10. Bodegas Atteca Garnacha de Fuego Old Vines 2007, 87 Points, $8: Slightly jammy nose of raspberry with undertones of cherry and mineral. Fleshy body of lively raspberry, red licorice and cherry fruit, layers of mineral and vanilla bean linger underneath with impressive spiciness through the finish, red licorice lingers longest.


1. El Nido Jumilla 2006, 97 Points, $120: Deep, complex nose of caramel, orange peel, minerally perfume and blackberry/ cassis fruit. Extraordinary mouthfeel of constantly evolving black fruit, deep caramel, cocoa, cedary spice, leather and orange peel citrus notes. Finish lingers for minutes, firm tannins carry the dark fruit, spice and cocoa nuances for miles. Such depth, complexity and balance here, I can’t ask for much more in a wine. Long one of my favorite wines in the world, and this is the best vintage they’ve ever made. 70% Cabernet Sauvignon, 30% Monastrell.

2. Bodegas Muga Torre Muga Rioja 2004, 95 Points, $90: Complex nose of perfumey blackberry, licorice and violet with notes of smoky bacon and mineral. Delcious, elegantly balanced body of black cherry, blackberry and dark plum fruit and a backbone of silky vanilla, cocoa and exotic spice that evolves into a long, chalky length. Perfumey and fruity initially and then spicy and minerally through the long length, this is about as good as Rioja gets. Smooth, silky and seamless.

3. Bodegas y Vinedos Maurodos San Roman Toro 2004, 93 Points, $60: Almost sweet on the nose, with plum cake spice and notes of cola. Plush, amazing mouthfeel of elegant plum, blackberry and sweet spice and floral notes pumping through. Elegant and complex, long finish with only a hint of dryness.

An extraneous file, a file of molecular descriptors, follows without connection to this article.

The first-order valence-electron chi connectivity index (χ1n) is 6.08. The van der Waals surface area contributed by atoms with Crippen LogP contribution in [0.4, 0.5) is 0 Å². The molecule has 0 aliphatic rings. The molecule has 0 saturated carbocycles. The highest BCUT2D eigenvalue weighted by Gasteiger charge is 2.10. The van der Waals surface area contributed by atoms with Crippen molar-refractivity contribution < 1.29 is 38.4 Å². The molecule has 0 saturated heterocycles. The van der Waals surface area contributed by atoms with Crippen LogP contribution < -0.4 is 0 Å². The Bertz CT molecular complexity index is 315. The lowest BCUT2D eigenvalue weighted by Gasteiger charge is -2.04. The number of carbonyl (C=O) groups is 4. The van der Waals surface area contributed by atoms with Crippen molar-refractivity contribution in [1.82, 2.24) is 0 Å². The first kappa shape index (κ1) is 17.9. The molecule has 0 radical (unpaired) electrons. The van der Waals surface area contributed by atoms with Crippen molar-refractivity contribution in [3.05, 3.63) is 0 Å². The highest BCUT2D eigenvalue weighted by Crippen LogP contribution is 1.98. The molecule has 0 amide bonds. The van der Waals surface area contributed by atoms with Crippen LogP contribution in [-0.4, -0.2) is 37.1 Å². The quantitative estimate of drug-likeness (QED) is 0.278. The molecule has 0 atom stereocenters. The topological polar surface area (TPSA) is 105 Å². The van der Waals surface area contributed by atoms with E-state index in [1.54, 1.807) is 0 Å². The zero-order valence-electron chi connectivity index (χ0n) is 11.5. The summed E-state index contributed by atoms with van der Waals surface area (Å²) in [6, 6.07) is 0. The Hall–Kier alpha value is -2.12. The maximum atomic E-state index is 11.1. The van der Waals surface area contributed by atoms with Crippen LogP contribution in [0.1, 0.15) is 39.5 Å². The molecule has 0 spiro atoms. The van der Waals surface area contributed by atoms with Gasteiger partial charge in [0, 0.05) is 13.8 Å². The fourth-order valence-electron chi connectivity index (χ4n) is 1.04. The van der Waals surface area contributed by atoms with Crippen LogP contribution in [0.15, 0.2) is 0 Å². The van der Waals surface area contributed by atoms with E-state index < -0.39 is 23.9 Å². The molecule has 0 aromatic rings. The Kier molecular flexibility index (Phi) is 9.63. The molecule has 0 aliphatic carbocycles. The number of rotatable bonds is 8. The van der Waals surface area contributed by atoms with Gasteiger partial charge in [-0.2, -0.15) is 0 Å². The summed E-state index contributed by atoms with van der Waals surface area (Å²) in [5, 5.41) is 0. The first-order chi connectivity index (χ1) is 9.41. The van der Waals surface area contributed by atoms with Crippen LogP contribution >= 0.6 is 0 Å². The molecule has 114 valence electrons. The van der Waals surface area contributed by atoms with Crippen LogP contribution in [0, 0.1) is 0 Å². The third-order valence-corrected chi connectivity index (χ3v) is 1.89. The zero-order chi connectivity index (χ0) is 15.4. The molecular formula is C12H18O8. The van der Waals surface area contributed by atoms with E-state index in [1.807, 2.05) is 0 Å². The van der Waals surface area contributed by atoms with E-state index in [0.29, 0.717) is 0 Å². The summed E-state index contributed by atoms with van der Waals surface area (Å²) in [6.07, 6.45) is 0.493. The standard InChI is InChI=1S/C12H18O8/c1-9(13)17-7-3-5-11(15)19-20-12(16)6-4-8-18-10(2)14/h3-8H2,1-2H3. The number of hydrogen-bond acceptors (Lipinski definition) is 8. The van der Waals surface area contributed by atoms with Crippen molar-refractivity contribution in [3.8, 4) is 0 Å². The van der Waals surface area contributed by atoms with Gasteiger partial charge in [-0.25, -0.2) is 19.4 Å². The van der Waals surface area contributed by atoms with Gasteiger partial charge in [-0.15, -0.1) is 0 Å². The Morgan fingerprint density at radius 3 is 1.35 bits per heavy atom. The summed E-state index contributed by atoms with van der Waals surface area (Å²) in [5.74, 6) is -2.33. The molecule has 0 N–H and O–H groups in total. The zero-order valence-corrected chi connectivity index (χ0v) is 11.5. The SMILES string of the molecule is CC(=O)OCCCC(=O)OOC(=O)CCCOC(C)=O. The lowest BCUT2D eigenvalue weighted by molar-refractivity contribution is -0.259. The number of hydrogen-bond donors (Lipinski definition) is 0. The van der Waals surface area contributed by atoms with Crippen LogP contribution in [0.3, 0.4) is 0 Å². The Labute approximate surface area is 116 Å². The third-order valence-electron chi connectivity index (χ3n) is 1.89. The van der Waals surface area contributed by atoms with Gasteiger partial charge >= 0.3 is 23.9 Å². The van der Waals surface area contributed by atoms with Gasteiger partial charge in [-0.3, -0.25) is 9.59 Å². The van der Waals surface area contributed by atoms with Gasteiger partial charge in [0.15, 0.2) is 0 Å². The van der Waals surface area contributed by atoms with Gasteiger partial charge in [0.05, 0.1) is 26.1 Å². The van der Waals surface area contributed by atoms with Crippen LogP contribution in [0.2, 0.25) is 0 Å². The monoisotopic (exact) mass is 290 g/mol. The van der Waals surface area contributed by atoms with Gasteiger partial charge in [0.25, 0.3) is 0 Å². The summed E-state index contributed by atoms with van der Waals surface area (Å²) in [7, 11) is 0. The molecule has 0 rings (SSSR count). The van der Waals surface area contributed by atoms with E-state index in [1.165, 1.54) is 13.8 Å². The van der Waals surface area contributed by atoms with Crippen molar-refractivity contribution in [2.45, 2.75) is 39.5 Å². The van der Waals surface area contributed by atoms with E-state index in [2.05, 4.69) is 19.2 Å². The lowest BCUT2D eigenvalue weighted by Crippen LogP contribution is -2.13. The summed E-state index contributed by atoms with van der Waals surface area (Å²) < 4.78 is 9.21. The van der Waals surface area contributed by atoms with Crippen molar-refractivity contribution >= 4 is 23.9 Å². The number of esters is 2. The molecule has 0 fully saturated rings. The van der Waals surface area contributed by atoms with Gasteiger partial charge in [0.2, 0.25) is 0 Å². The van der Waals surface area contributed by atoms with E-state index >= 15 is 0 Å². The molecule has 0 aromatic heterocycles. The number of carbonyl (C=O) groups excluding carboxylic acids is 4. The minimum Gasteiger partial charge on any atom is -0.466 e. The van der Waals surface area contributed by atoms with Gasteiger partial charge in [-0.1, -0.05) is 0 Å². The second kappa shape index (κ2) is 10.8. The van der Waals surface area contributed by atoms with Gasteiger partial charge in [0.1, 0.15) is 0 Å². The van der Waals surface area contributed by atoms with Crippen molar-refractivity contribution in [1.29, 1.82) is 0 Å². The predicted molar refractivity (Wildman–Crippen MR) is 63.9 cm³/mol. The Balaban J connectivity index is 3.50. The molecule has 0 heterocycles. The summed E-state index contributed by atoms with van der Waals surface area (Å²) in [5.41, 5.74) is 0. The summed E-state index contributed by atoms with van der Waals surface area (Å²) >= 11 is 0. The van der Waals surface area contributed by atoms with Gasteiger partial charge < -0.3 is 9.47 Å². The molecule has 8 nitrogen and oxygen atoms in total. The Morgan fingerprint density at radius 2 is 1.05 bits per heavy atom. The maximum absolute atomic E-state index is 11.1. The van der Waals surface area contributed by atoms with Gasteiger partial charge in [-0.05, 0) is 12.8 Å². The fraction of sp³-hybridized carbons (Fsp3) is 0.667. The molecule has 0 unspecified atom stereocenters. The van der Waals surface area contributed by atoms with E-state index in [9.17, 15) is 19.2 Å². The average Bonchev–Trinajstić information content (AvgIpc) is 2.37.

4. Emilio Moro Malleolus de Valderramiro Ribera del Duero 2005, 93 Points, $160: Deep, almost tarry black fruit and oak is very elegant on the nose, hints of smoke and burnt toast add intrigue. Dark, smokey body with notes of smoked meat dominating subtle blackberry notes. Incredibly soft and smooth mouthfeel, this is all about depth, as light hints of earthy mineral and mocha cry for food through the long finish.

5. Mas Doix Velles Vignes Priorat 2005, 92 Points, $125: Lifted by its eucalyptus perfume and pepperminty violet aromas, almost inky black and purple fruits and spiced rum nuances. Soft mouthfeel of juicy dark plum, black licorice, and blackberry fruits here with notes of cedary spice and a hint of cocoa. Deep, perfumey and elegant through the long length, finishing with a raisiny, rummy note. Grenache and Carignan blend.

6. Huerta de Albala Tarberner #1 Cadiz, 92 Points, $90: Smoky, gamey and leathery aromas with lots of graphite above red currant fruit nuances. Floral, gamey flavors evolve into red cherry, blackberry, licorice and plum fruit, and hints of strong leather, black pepper and chocolate show up in the fantastic length. Layered and complex throughout a creamy texture, chocolate covered cherry flavors linger long. Syrah.

7. Dominio de Pingus Flor de Pingus Ribera del Duero 2006, 92 Points, $80: Complex combination of perfumey black fruit, smoked meat and chocolate on the nose. Subdued fruit but deep flavors, with smokey meat and leather above some blackberry notes that are complemented by tar and dark chocolate. Deep, smooth and smokey, yum!